top of page
  • Writer's pictureElliot Hardman

iZotope RX - A Crash Course for Voice Actors


Introduction

Ah, iZotope RX. The strongest tool in every voice actors arsenal, misused or underutilized more than any other plugin on the market. Love it or loathe it, it's here to stay, purely because of how much it can do for a poor recording.


First off, I'll answer a good question - do I need iZotope RX? It's so expensive!


The straight answer is no. If you've got an impeccable setup and you find absolutely no undesirable noises in your recordings, then firstly; good for you. Secondly, it just really won't do that much for you. Most of the issues that RX fixes are also tackled by just having a better recording, though this is easier said than done.


So, what is iZotope RX?

Essentially, iZotope RX is an audio repair toolkit. It contains a suite of different plugins that can help you get your audio polished up. I'm going to be going over the absolute basics of this today - my mindset is that if you find you need to excessively use RX to make your recordings listenable, then you have a problem with your actual recording. Fix that first.


Over the years, I've found a large array of uses for it, from editing my voiceovers to removing clicks from guitar parts for simply just surgically removing something from a sample. It's great. However, I'll be covering usage specifically for voiceover in this article, as that's what we're all here for.


iZotope is applicable in 2 ways - you can either load individual plugins onto your recording track, or you can process a specific audio clip inside of RX itself. We'll be doing both in this post.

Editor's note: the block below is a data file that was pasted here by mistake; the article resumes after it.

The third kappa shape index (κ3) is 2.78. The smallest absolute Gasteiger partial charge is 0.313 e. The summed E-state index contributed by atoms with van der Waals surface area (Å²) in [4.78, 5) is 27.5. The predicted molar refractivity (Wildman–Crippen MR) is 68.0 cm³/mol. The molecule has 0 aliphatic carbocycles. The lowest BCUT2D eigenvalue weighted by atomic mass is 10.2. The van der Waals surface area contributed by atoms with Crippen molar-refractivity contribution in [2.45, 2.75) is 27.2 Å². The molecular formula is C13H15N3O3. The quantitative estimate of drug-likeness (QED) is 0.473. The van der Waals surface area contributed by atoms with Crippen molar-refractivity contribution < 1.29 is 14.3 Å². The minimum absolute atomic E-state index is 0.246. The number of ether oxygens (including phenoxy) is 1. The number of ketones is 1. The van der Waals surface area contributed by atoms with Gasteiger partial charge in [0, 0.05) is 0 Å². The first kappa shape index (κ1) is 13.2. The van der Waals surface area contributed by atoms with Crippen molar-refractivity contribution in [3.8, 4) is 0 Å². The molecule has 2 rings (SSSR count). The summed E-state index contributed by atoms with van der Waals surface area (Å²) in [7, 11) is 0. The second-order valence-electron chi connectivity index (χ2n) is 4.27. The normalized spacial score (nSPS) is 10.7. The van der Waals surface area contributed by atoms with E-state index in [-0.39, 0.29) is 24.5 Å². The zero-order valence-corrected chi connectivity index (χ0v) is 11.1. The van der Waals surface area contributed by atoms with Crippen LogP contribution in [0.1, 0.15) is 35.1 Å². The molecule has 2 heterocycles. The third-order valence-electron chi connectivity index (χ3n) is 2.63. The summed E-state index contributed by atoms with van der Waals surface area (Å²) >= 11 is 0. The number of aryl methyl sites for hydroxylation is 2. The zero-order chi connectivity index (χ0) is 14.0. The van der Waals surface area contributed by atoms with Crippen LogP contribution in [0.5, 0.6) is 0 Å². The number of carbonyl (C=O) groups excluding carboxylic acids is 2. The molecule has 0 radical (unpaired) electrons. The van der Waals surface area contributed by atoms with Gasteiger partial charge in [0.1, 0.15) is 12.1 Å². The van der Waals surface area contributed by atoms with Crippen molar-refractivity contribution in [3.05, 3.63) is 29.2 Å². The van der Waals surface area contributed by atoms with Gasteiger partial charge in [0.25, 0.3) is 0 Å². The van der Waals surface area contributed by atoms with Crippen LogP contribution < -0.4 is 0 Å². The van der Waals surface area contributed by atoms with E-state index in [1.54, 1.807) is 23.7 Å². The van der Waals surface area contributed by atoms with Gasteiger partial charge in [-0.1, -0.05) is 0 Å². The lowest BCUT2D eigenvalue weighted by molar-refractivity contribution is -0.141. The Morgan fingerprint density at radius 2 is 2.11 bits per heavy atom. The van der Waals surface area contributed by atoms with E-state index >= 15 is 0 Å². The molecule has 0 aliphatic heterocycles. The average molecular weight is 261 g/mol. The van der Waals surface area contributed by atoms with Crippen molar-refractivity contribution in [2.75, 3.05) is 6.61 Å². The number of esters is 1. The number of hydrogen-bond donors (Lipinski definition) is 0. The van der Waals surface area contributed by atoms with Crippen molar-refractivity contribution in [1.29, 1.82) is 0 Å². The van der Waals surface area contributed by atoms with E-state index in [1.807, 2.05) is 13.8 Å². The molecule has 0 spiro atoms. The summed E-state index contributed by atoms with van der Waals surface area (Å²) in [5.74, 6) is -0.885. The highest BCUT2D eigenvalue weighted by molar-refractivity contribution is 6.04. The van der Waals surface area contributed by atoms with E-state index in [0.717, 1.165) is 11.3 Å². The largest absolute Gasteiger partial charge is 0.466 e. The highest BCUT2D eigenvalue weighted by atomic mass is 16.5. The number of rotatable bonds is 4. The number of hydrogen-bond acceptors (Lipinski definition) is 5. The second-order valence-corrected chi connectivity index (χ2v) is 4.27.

De-plosive

First up, the glorious de-plosive plugin. Subtle and yet so effective at eliminating those nasty plosives.


For the uninformed, plosives are hard 'P' sounds in your recordings. These occur when you, as a voice actor, blow a gust of air into your microphone when pronouncing certain words. You'd be amazed how many of these I hear in so many recordings. To me, as a techy audio nerd, they do sound quite unprofessional, especially considering that they're so easy to avoid.


So, how should you be using de-plosive? I use the de-plosive plugin in 2 ways. Despite the fact that I record with good distance from the microphone and a pop filter, plosives do occasionally happen, especially when you're reading something more intimate.


To work as a catch-all de-plosive, I insert a VST instance of RX's de-plosive plugin (the same way you would a compressor or gate, etc). The image below shows what I have my settings on for this. Super, SUPER subtle. This is just here to quash any small plosives that may have found their way into a recording. This does a super nice job of saving me a bit of editing time for some of these slight plosives.